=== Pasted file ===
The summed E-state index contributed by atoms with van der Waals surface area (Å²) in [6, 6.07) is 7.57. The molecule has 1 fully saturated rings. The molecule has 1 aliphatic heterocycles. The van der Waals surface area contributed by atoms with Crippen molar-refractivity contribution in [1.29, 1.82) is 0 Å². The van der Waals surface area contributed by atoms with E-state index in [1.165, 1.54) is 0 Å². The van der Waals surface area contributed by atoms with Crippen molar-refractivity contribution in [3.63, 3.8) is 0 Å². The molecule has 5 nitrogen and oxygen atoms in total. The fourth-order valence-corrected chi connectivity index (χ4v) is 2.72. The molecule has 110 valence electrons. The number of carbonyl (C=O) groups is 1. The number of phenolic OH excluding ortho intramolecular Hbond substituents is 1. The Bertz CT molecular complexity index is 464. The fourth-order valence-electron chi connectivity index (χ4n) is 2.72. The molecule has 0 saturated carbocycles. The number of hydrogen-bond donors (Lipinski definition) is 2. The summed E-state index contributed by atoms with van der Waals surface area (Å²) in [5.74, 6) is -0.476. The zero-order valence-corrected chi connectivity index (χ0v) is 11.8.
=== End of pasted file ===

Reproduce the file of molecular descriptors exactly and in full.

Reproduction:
The summed E-state index contributed by atoms with van der Waals surface area (Å²) in [6, 6.07) is 7.57. The molecule has 1 fully saturated rings. The molecule has 1 aliphatic heterocycles. The van der Waals surface area contributed by atoms with Crippen molar-refractivity contribution in [1.29, 1.82) is 0 Å². The van der Waals surface area contributed by atoms with E-state index in [1.165, 1.54) is 0 Å². The van der Waals surface area contributed by atoms with Crippen molar-refractivity contribution in [3.63, 3.8) is 0 Å². The molecule has 5 nitrogen and oxygen atoms in total. The fourth-order valence-corrected chi connectivity index (χ4v) is 2.72. The molecule has 110 valence electrons. The number of carbonyl (C=O) groups is 1. The number of phenolic OH excluding ortho intramolecular Hbond substituents is 1. The Bertz CT molecular complexity index is 464. The fourth-order valence-electron chi connectivity index (χ4n) is 2.72. The molecule has 0 saturated carbocycles. The number of hydrogen-bond donors (Lipinski definition) is 2. The summed E-state index contributed by atoms with van der Waals surface area (Å²) in [5.74, 6) is -0.476. The zero-order valence-corrected chi connectivity index (χ0v) is 11.8.